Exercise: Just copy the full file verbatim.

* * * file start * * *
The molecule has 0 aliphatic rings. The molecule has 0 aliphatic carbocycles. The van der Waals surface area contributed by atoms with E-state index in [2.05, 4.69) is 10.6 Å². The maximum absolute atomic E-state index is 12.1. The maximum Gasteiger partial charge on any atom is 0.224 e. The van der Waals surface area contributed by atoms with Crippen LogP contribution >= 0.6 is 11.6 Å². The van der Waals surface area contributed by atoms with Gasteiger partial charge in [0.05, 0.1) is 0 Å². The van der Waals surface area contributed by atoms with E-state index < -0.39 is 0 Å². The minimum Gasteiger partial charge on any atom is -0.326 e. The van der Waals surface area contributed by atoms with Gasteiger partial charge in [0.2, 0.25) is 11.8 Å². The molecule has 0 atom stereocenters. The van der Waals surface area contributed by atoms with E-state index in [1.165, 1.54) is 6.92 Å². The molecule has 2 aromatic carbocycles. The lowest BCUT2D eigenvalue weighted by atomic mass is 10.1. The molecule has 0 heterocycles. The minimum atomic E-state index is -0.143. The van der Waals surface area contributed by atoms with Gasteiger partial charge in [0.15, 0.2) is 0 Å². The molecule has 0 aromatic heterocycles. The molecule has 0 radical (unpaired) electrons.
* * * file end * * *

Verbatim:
The molecule has 0 aliphatic rings. The molecule has 0 aliphatic carbocycles. The van der Waals surface area contributed by atoms with E-state index in [2.05, 4.69) is 10.6 Å². The maximum absolute atomic E-state index is 12.1. The maximum Gasteiger partial charge on any atom is 0.224 e. The van der Waals surface area contributed by atoms with Crippen LogP contribution >= 0.6 is 11.6 Å². The van der Waals surface area contributed by atoms with Gasteiger partial charge in [0.05, 0.1) is 0 Å². The van der Waals surface area contributed by atoms with E-state index < -0.39 is 0 Å². The minimum Gasteiger partial charge on any atom is -0.326 e. The van der Waals surface area contributed by atoms with Gasteiger partial charge in [0.2, 0.25) is 11.8 Å². The molecule has 0 atom stereocenters. The van der Waals surface area contributed by atoms with E-state index in [1.165, 1.54) is 6.92 Å². The molecule has 2 aromatic carbocycles. The lowest BCUT2D eigenvalue weighted by atomic mass is 10.1. The molecule has 0 heterocycles. The minimum atomic E-state index is -0.143. The van der Waals surface area contributed by atoms with Gasteiger partial charge in [0.15, 0.2) is 0 Å². The molecule has 0 aromatic heterocycles. The molecule has 0 radical (unpaired) electrons.